To Sit with a Struggle

“Need help?” I asked.

But April shook her head.

“No, Mrs. Swartz,” she said. “I want to struggle more on my own.”

This was an important sign of growth for April, an honor roll student who earned A’s with little effort. As April bent back over her advanced Venn perplexer diagram, her forehead furrowed again.

April was using language I had given her with the Struggle Continuum. Far too often, April had been on the easy side of the continuum, and she shied when she encountered anything left of comfort.

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“You need to get accustomed to the alert stage,” I had told her. “It’s okay not to know an answer immediately—to feel uneasy, to struggle. This activates your brain in new ways. You don’t need help until you get to the anxious stage.”

April understood. She ran track and often heard no-pain-no-gain talk. Her coach was always telling her to embrace the pain and then run past it.

Being able to place herself on the Struggle Continuum, helped April take charge of her learning. And she was competitive enough to ask for help only when she reached the anxious stage.

The longer I taught, the more strategies I found to help students tolerate struggle. Here are some tools:

  • Normalize struggle.

“This won’t be easy,” I’d tell students before handing them a problem. You’ll need to grapple with it. See what you can do.”

Rather than discourage students, this approach seemed to give them freedom to struggle.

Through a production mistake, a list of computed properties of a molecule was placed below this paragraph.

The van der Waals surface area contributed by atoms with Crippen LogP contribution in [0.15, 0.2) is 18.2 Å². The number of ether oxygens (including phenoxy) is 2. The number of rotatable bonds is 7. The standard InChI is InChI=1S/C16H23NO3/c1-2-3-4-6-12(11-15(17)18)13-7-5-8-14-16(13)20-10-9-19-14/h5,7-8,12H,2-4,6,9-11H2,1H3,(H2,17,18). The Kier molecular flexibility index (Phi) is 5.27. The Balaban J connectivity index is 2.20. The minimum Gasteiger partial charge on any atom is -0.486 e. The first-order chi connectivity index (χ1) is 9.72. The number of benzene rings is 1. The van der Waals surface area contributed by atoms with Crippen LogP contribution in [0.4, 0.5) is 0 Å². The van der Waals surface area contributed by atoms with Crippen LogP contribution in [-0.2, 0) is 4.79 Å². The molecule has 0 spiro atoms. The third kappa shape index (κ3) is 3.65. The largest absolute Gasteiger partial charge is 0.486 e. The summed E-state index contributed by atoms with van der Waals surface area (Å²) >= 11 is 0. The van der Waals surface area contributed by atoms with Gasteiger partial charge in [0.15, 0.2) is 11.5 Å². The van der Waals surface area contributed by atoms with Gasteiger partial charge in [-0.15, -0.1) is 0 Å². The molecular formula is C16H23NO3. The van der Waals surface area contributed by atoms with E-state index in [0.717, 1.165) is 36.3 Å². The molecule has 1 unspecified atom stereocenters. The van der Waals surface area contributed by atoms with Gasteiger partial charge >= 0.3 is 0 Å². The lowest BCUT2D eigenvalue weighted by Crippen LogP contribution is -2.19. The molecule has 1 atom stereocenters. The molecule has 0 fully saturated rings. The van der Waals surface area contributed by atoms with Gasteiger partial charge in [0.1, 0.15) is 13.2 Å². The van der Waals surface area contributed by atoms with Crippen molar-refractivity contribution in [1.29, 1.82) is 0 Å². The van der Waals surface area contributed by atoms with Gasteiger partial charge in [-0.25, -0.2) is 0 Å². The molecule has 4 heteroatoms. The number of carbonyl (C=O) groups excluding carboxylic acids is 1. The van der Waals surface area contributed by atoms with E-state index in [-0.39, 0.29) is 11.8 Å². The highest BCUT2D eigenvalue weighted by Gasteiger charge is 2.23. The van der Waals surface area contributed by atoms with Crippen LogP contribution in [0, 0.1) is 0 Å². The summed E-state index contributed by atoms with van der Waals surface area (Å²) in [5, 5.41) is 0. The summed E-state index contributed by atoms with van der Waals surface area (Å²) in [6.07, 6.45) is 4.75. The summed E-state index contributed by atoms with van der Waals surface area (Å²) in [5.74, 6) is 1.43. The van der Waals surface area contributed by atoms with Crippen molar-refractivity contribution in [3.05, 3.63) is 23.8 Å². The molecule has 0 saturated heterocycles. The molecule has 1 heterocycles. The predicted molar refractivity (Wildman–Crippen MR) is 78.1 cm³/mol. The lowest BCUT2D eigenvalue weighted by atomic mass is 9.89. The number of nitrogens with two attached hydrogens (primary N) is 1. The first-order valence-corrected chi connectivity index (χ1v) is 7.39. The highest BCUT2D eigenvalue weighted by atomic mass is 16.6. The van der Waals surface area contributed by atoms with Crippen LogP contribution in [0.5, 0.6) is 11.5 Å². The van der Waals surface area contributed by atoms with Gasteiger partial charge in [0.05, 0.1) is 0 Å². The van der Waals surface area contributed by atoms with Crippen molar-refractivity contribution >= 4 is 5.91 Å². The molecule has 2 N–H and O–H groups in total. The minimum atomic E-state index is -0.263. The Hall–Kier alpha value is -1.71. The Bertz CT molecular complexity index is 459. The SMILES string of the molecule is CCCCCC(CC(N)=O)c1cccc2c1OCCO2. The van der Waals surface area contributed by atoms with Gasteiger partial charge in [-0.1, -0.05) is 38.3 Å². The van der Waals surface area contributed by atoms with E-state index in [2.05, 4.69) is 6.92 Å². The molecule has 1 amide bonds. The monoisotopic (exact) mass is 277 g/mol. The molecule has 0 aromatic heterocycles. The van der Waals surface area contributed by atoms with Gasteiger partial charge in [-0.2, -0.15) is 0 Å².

• Model struggle.

During the Venn perplexer unit, I worked on one, as well, at home in the evening or at lunch breaks. I was challenged, students knew, and they asked to see my progress. My bafflement made them more willing to struggle.

  • Encourage collaborative struggle.

Some students preferred company as they struggled. They worked best when they talked with each other, figured together, and faced the possibility of failure with a friend.

  • Practice struggling with low-stakes problems.

The hardest problems I gave students were not evaluated. Subtracting the worry of a grade point average increased student willingness to tackle yet another logic puzzle or mind bender or acrostic.

  • Give struggle strategies:
    • Try a new route. If one approach doesn’t work, come at the problem another way.
    • Translate the problem into another form—a list or chart or picture or conversation.
    • Do something else and then go back. A fresh look sometimes makes concepts clear.
    • When you feel anxious, get help.

A willingness to move beyond comfort, to grapple, to sit with a struggle is an important skill for life.

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